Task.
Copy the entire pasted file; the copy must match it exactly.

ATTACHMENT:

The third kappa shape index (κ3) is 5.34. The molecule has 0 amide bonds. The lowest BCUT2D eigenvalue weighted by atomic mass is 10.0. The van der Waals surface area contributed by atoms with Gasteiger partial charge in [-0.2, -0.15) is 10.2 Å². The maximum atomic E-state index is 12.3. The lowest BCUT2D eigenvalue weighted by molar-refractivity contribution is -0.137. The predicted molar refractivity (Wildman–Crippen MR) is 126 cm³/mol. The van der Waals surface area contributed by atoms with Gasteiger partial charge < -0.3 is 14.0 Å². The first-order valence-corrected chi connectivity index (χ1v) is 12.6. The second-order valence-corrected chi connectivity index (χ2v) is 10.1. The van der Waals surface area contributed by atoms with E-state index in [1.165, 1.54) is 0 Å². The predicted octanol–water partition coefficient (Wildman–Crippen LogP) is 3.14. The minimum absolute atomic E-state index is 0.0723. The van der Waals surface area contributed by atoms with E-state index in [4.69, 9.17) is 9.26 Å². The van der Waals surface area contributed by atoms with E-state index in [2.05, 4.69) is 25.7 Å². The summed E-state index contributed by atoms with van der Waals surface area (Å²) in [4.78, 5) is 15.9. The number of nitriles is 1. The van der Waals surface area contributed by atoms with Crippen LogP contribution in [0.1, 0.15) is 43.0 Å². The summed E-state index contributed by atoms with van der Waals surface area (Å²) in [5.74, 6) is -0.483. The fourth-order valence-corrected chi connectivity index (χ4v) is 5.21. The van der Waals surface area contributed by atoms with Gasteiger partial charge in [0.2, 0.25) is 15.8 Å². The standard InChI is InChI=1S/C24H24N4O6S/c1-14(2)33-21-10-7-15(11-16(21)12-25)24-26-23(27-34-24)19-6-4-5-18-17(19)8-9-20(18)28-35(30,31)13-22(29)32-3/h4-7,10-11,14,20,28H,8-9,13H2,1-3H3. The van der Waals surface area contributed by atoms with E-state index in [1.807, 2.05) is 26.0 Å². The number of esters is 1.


The third kappa shape index (κ3) is 5.34. The molecule has 0 amide bonds. The lowest BCUT2D eigenvalue weighted by atomic mass is 10.0. The van der Waals surface area contributed by atoms with Gasteiger partial charge in [-0.2, -0.15) is 10.2 Å². The maximum atomic E-state index is 12.3. The lowest BCUT2D eigenvalue weighted by molar-refractivity contribution is -0.137. The predicted molar refractivity (Wildman–Crippen MR) is 126 cm³/mol. The van der Waals surface area contributed by atoms with Gasteiger partial charge < -0.3 is 14.0 Å². The first-order valence-corrected chi connectivity index (χ1v) is 12.6. The second-order valence-corrected chi connectivity index (χ2v) is 10.1. The van der Waals surface area contributed by atoms with E-state index in [1.165, 1.54) is 0 Å². The predicted octanol–water partition coefficient (Wildman–Crippen LogP) is 3.14. The minimum absolute atomic E-state index is 0.0723. The van der Waals surface area contributed by atoms with E-state index in [4.69, 9.17) is 9.26 Å². The van der Waals surface area contributed by atoms with E-state index in [2.05, 4.69) is 25.7 Å². The summed E-state index contributed by atoms with van der Waals surface area (Å²) in [4.78, 5) is 15.9. The number of nitriles is 1. The van der Waals surface area contributed by atoms with Crippen LogP contribution in [0.1, 0.15) is 43.0 Å². The summed E-state index contributed by atoms with van der Waals surface area (Å²) in [5.74, 6) is -0.483. The fourth-order valence-corrected chi connectivity index (χ4v) is 5.21. The van der Waals surface area contributed by atoms with Gasteiger partial charge in [0.2, 0.25) is 15.8 Å². The standard InChI is InChI=1S/C24H24N4O6S/c1-14(2)33-21-10-7-15(11-16(21)12-25)24-26-23(27-34-24)19-6-4-5-18-17(19)8-9-20(18)28-35(30,31)13-22(29)32-3/h4-7,10-11,14,20,28H,8-9,13H2,1-3H3. The van der Waals surface area contributed by atoms with E-state index in [1.807, 2.05) is 26.0 Å². The number of esters is 1.